Friday, February 27, 2009

Elephantmen #16

Written by Richard Starkings
Art by Chris Burnham

One of the things that makes Elephantmen so interesting for me is that it is decidedly non-linear in the way it goes about telling its stories. There is the main storyline, featuring Hip Flask, Ebony Hide, and the others, but there are a myriad of sub-plots and back-up characters who often get entire issues devoted to them, regardless of where or when that story takes place in the larger tapestry of this series (which, we should remember, is really just a companion to the Hip Flask series of graphic novels). Sometimes, the series stops altogether for a while, and we get something like War Toys, a mini-series set long before the action in the main series.

In this issue, the focus is on The Silencer, the assassin that was seen in a much earlier issue of the title. We get to learn a lot more about who he is, and how he got to the position he is in right now. The story riffs on a Raymond Chandler type set-up, and seems at first glance to have little to do with the next issue, which is going to be about the missing Tusk.

I have the feeling that the Silencer is going to become a major player in the series, and I like the way that Starkings is doing nothing to tip his hand as to where this title is going. That said, there is a line at the top of the cover saying that this is part 1 of an 8-part 'Dangerous Liaisons' arc, but I'm not sure if the next issue will be part of that or not. Like I said, the title is non-linear.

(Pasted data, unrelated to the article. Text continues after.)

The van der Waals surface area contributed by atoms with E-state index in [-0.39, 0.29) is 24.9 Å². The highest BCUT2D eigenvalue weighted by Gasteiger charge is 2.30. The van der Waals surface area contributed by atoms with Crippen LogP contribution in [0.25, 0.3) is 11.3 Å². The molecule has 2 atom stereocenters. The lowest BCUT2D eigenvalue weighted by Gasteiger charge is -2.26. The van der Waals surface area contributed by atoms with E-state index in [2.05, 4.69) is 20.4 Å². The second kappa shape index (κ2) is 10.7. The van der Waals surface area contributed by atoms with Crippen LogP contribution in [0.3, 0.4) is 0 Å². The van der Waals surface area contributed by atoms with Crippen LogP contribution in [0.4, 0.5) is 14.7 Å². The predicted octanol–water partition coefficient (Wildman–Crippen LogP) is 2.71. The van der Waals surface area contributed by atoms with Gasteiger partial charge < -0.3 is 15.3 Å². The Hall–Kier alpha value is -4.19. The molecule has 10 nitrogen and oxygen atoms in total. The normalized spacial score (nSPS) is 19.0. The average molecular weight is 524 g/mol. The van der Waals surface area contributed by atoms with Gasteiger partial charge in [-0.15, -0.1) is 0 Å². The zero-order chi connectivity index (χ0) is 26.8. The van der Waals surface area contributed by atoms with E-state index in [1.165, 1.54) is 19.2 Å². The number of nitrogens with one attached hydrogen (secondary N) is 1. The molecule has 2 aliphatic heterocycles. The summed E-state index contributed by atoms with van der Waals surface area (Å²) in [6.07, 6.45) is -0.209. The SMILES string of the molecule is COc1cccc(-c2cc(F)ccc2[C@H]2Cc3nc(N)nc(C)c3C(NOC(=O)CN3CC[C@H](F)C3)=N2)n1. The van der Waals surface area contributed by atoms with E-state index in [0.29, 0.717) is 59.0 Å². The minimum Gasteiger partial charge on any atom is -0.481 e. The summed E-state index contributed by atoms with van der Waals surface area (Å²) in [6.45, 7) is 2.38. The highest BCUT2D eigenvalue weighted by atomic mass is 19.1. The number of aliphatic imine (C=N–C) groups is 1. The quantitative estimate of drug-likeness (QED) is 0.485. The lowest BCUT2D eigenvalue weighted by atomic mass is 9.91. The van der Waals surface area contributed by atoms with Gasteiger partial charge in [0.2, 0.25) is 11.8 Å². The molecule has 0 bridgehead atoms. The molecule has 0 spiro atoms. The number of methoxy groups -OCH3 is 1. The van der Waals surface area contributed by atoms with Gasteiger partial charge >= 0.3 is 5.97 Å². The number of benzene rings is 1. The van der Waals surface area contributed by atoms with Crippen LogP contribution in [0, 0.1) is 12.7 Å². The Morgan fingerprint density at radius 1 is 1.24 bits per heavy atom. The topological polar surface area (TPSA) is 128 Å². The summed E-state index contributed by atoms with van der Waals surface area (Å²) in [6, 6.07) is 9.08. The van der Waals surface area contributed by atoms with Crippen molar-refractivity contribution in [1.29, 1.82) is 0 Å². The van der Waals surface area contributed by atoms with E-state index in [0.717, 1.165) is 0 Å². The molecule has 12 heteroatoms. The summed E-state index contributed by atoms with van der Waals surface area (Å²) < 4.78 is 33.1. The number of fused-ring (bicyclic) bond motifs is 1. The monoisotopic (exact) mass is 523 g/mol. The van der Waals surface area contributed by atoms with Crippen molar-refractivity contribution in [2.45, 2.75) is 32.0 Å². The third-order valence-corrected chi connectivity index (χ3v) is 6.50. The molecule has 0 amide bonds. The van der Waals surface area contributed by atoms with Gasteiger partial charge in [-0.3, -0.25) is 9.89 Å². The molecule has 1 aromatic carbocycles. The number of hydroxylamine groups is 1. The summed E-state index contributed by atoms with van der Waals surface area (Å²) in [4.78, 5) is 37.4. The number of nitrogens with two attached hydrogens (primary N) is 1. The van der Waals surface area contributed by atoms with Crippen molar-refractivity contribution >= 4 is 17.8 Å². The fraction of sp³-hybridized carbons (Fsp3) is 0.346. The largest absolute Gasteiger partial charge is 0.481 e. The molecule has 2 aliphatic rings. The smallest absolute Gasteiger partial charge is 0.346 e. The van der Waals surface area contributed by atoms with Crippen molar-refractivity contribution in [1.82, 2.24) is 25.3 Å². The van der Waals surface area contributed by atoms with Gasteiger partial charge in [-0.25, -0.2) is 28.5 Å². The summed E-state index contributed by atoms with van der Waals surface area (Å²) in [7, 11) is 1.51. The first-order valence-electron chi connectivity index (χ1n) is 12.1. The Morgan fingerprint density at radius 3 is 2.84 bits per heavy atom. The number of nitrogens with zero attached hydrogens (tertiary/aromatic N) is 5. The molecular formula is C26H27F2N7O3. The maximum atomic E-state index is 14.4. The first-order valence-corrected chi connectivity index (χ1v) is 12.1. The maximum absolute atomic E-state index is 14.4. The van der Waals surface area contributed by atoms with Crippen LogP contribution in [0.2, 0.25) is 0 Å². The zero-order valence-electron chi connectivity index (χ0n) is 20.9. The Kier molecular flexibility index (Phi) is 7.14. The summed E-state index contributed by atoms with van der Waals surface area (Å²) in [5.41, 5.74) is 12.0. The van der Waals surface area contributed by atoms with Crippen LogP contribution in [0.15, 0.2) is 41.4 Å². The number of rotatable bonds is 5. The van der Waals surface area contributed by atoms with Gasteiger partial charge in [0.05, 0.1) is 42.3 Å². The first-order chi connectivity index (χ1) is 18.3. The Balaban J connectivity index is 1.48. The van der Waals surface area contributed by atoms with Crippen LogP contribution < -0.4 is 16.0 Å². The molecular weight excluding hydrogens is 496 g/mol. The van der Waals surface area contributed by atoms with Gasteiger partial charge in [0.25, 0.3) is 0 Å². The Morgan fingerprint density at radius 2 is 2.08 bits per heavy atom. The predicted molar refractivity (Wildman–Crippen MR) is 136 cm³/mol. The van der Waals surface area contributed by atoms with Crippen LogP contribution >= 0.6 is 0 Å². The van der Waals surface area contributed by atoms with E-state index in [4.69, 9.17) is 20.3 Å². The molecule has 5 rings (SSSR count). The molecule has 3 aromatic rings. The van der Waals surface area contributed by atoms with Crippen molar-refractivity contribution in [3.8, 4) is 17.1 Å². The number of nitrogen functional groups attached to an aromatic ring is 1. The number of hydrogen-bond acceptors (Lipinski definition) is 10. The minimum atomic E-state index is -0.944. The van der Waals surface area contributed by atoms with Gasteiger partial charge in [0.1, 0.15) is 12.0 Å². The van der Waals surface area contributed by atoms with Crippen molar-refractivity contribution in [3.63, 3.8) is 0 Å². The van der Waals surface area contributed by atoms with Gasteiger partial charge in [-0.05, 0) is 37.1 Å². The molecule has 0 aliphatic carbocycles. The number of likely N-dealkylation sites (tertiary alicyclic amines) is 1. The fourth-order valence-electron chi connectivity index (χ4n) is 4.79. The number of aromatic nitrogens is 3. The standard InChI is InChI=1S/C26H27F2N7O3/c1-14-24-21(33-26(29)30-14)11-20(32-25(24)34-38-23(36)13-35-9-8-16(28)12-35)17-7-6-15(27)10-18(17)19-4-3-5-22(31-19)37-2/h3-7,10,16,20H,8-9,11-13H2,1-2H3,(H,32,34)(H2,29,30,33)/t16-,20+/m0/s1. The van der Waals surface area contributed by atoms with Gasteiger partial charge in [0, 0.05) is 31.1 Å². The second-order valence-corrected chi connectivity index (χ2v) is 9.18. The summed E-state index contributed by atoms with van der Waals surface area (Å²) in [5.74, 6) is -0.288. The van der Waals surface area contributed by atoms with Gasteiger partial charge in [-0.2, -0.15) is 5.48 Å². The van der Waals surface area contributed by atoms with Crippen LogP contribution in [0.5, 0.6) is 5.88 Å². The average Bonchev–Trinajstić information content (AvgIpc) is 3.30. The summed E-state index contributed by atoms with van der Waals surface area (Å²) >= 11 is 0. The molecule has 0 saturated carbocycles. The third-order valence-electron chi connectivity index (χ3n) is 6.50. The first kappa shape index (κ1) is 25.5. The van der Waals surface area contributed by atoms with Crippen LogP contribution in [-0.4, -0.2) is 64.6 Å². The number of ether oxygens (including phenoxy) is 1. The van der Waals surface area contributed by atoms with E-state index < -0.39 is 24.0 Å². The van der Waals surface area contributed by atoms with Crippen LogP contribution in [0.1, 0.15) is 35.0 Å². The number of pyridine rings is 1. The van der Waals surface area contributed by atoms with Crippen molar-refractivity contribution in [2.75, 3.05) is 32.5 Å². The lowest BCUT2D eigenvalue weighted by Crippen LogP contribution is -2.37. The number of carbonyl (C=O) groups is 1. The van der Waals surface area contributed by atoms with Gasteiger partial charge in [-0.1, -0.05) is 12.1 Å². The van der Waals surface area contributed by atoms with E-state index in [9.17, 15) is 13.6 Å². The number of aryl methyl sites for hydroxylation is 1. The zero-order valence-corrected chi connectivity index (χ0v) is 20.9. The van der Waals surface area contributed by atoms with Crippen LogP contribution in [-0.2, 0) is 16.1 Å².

The art in this issue is by Chris Burnham, ably coloured by someone named Tatto Caballero. They work very well together, matching the general look we saw when Moritat was on the book for the framing sequence, but then switching both the art style and palette for the flashback part of the story. I actually checked to make sure that it was the same people providing the art for this scene, which I found to be really interesting. The flashback I found to be very reminiscent of Will Eisner, which I enjoyed.

This issue also has a Sleeze Brothers story, which I didn't much care for (not my kind of thing), and a very nice essay about the late Archie Goodwin, a man I met once at a signing when I was a kid, and who I remember for his kindness and generosity (somewhere I have his autograph with a little self-portrait he drew for me).

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